So we gathered in the Harvard Chapel on the morning of the eighth day – miraculously we found an hour when there wasn’t a carol service going on – and I read this gospel before we named the child. Sebastian Tomilayo was the name chosen by the parents and we gave thanks for his life. There was, of course, an English tradition of giving thanks after the birth of a child which was called ‘The Churching of Women’ in the Book of Common Prayer. But for various reasons, especially an erroneous idea that childbirth made a woman unclean and in need of cleansing before she could be reintegrated into society, it fell out of use. That also meant that this healthy and wonderful ceremony which linked us back to this event in the life of Jesus and back further into Old Testament tradition, of giving thanks for a safe delivery and naming the new child, has become uncommon in contemporary society.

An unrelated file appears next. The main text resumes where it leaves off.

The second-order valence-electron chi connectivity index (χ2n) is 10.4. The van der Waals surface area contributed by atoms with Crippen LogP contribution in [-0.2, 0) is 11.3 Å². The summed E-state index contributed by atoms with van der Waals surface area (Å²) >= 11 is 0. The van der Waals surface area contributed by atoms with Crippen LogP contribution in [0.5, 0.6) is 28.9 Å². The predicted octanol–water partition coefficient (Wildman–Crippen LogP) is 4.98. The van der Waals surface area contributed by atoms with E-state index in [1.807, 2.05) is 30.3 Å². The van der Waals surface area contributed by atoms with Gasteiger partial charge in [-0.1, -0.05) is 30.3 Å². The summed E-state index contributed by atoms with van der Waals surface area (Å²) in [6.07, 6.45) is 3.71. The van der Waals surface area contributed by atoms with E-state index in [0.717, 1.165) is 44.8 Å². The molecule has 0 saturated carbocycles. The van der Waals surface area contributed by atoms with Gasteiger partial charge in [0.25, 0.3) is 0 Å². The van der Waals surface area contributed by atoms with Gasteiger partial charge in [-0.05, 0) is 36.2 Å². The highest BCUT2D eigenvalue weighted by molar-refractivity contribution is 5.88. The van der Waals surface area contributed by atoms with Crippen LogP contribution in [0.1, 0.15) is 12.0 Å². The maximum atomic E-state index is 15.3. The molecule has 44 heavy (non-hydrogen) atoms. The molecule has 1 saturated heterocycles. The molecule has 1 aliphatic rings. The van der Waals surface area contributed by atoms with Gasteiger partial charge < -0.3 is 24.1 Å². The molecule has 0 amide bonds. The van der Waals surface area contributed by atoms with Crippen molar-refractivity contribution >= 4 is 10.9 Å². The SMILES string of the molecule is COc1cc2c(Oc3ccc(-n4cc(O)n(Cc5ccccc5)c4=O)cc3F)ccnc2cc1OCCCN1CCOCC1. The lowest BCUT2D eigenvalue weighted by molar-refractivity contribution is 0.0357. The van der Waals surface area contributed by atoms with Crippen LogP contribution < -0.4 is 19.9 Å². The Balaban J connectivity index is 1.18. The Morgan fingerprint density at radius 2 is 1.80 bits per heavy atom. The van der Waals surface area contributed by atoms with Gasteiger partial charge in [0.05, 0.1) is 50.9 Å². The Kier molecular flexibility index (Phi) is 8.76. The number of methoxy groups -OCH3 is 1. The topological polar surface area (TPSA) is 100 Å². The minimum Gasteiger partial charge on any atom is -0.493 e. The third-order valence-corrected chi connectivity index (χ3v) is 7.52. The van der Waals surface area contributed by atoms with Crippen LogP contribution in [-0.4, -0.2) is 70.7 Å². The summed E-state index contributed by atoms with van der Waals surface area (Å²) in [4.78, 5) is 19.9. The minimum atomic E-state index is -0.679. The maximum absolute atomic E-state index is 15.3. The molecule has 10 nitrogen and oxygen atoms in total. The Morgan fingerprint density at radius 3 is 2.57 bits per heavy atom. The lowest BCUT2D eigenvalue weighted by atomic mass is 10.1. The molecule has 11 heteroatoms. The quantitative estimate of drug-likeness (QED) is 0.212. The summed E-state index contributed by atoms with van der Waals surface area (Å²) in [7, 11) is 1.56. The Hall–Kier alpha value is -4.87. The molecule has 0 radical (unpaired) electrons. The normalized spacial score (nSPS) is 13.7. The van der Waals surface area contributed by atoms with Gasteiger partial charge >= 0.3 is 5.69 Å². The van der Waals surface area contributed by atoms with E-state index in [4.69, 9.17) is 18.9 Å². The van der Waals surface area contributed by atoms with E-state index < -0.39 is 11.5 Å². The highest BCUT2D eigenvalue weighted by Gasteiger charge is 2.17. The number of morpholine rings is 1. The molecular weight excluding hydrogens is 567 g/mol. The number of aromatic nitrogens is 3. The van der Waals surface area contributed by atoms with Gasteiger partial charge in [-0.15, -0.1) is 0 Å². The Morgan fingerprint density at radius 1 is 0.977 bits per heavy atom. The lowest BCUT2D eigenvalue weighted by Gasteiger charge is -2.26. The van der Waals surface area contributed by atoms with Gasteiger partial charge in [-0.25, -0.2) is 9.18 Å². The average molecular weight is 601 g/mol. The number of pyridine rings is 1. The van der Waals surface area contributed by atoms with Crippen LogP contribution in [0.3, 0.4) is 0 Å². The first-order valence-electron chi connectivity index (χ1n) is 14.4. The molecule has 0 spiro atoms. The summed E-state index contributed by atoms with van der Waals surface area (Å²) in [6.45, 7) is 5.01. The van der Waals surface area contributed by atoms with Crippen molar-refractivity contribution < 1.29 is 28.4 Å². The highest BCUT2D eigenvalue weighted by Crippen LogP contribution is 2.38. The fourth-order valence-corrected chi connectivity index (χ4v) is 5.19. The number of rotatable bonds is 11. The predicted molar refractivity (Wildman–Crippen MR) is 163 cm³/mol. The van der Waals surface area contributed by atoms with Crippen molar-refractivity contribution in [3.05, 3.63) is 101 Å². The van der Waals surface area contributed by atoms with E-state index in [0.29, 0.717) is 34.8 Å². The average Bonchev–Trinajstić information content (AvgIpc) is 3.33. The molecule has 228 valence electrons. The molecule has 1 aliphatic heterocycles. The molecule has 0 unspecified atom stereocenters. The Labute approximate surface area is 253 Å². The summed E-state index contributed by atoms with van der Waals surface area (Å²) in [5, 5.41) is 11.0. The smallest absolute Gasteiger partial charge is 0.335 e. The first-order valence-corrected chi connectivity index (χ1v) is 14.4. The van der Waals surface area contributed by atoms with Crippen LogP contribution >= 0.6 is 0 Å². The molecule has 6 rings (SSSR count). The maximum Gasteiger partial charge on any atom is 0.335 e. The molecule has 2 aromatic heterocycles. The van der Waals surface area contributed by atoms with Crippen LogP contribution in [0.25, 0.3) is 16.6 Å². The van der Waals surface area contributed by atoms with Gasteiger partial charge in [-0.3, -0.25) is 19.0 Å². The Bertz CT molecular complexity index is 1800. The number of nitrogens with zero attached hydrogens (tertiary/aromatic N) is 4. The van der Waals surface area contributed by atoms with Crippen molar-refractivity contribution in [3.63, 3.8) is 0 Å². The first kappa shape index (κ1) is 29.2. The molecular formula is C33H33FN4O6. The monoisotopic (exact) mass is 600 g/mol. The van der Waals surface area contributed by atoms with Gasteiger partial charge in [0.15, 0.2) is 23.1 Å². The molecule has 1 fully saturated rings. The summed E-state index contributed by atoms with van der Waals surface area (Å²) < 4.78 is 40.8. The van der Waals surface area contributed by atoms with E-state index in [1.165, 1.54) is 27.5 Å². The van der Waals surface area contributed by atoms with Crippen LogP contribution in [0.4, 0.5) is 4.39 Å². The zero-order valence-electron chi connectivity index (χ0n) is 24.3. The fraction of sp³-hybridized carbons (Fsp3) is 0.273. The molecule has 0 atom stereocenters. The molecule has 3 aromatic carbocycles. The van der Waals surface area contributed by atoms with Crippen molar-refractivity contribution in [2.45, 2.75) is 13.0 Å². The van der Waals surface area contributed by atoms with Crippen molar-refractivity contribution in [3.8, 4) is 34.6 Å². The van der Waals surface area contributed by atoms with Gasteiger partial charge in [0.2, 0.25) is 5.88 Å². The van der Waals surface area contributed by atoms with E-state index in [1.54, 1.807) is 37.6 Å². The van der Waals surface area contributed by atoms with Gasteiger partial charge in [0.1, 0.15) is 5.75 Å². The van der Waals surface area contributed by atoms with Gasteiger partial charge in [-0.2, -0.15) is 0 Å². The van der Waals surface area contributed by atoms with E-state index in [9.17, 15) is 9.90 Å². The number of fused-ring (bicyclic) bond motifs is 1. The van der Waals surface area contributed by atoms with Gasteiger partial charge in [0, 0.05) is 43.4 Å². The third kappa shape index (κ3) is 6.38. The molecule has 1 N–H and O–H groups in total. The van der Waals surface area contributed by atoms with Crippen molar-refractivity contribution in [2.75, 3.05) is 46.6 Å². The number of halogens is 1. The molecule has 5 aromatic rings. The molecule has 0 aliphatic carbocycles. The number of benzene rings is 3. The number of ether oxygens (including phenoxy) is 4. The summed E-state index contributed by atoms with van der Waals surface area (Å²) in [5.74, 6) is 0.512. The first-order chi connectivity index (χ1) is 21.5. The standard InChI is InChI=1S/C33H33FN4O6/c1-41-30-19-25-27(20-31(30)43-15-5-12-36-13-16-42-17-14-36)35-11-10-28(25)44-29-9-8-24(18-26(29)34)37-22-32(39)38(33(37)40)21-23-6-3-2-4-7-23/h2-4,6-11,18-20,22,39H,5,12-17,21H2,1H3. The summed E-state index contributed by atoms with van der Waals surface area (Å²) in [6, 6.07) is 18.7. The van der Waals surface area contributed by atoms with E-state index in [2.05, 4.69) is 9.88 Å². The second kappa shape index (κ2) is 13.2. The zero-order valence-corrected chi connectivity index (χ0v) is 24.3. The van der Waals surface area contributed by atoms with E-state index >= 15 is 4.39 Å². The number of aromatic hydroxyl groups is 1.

But as we stood in the chapel with little Sebastian Tomilayo in our arms we were able to remember that a safe birth is a little miracle and needs to be acknowledged as such and for the whole family gathered before God it was the acknowledgement of a new beginning, a new family and the blessing that that brings.
As with the story of the naming of John that we thought about before Christmas, the name that Joseph and Mary gave to their child was preordained. Gabriel had told Mary, just as Zechariah had been told, what she was to call the child. ‘You will name him Jesus’ said Gabriel. We’re not told that when the naming ceremony came along there was the kind of questioning that happened on the eighth day with John. But presumably that was because Mary and Joseph were away from their home environment, from Nazareth where they were known, in this place in which they were relative strangers and so no one could say ‘but no one in your family has this name.’